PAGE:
“Eaters must become more political. We can’t just vote with our forks.”

“Eaters must become more political. We can’t just vote with our forks.”  These words of wisdom were written by Wenonah Hauter, a blogger for Grist,  an environmental blog that calls itself “A beacon in the smog.”  Bringing food policy to the front of politics, however, is extremely difficult and rare.

The Food Justice movement is often labeled as elitist; those who want and demand “good food” can afford “good food.” Maybe sitting back and continuing to “vote with our forks” can appear elitist, but the goals of the movement and the demands for national food policy reform embody goals of equity and justice through our human right to food.    National food policy reform is in the best interest of all.   In my opinion, so many of our societal problems today can be traced to our food policy.  Environmental pollution and carbon dioxide emissions largely come from factory farms, terrible conditions for workers are commonplace in the food industry, and epidemics like obesity, diabetes, and heart disease can all be largely traced back to the food policies of this nation and what the government chooses to prioritize.  With so many issues with our food system causing inequity in every part of the system, why has food not been a topic of political debate more often?

The only mention of food policy in the 2012 election that I heard was California’s Prop 37, which largely failed due to corporate money, but did not even scrape the surface of the complexity of food issues in this country even if it had passed.  However, attention to food policy issues needs to be brought about on a national political level to bring about true reform in our food system.  Before the election in 2008, Michael Pollan, a famous Food Justice advocate, wrote a letter to the president-elect explaining the pressing need for food policy reform in the United States.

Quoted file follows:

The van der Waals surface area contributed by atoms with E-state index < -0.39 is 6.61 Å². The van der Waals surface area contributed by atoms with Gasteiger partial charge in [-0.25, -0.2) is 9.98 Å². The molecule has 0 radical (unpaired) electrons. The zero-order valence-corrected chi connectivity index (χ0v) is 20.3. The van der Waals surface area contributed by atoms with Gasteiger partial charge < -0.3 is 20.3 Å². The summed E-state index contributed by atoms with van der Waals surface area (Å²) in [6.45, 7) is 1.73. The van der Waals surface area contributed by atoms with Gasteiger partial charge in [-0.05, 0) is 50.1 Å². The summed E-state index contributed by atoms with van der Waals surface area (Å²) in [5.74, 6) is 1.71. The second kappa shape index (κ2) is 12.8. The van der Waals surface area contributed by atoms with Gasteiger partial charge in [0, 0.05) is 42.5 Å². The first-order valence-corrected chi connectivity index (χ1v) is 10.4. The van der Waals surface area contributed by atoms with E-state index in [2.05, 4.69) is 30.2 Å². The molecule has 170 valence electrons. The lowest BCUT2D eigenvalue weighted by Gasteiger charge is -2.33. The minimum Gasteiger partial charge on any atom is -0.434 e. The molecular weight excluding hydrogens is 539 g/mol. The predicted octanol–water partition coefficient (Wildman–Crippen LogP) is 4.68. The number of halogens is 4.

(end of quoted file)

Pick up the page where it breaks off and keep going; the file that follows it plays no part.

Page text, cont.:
With the amount of corporate power in our food system,  I am skeptical of the amount of change that can be brought without greater political reform.  I think that these large corporations are a large reason changes to our food policy have not been seriously discussed.  From things like the Farm Bill, to food deserts, to lobbying power of corporations in the FDA and USDA, however, there are many opportunities for political changes in our food supply to generate social changes of greater equity. I hope that the political climate surrounding food changes in the near future and reforms can be made to create a food system that is better for the environment and better for the global population.

– Paige Dow



About rowlanda12

This is a blog about the 2012 presidential election. Content is generated by students in Professor Heldman's Politics 101 class. She does not necessarily endorse the views expressed here.
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2 Responses to “Eaters must become more political. We can’t just vote with our forks.”

  1. Emily says:

    Hi Paige,
    Thanks for this really thought-provoking post. Coming off of the defeat of Proposition 37 (to label GMO’s) in California, I’ve been trying to figure out how best to ‘vote with my fork’. I know, in your blog title, that you call for more than fork-voting – but I’m trying to start small and work my way up to the more political actions. Do you have any suggestions for me – to most effectively vote with my fork, and take further action?
    As a rule, I buy organic and local as much as possible. What else do you suggest I do?
    Thank you!
    Emily Pelz (Campaigns and Elections)

    • Hi Emily,
      Thanks for your interest! As far as “voting with your fork goes,” that’s awesome that you try to buy organic and local! I do think that this is very important considering the fact that much of the corporate power in our food system comes from corporations that manufacture pesticides or genetically-modified seeds. Any support for a local, organic farm means less support for a large factory farm. I would also suggest eating fewer animal products. This may be easy for me to say as a vegan, but even just eating vegetarian or vegan one day a week can really make a huge difference in terms of environmental pollution! Not to mention meatless meals are often much healthier and more humane for the animals 🙂 As far as other actions go, you can work with FEAST Garden, volunteer at the LA Regional Food Bank, help schools or other communities in LA start community gardens, come to some Veg Club meetings, and so much more!

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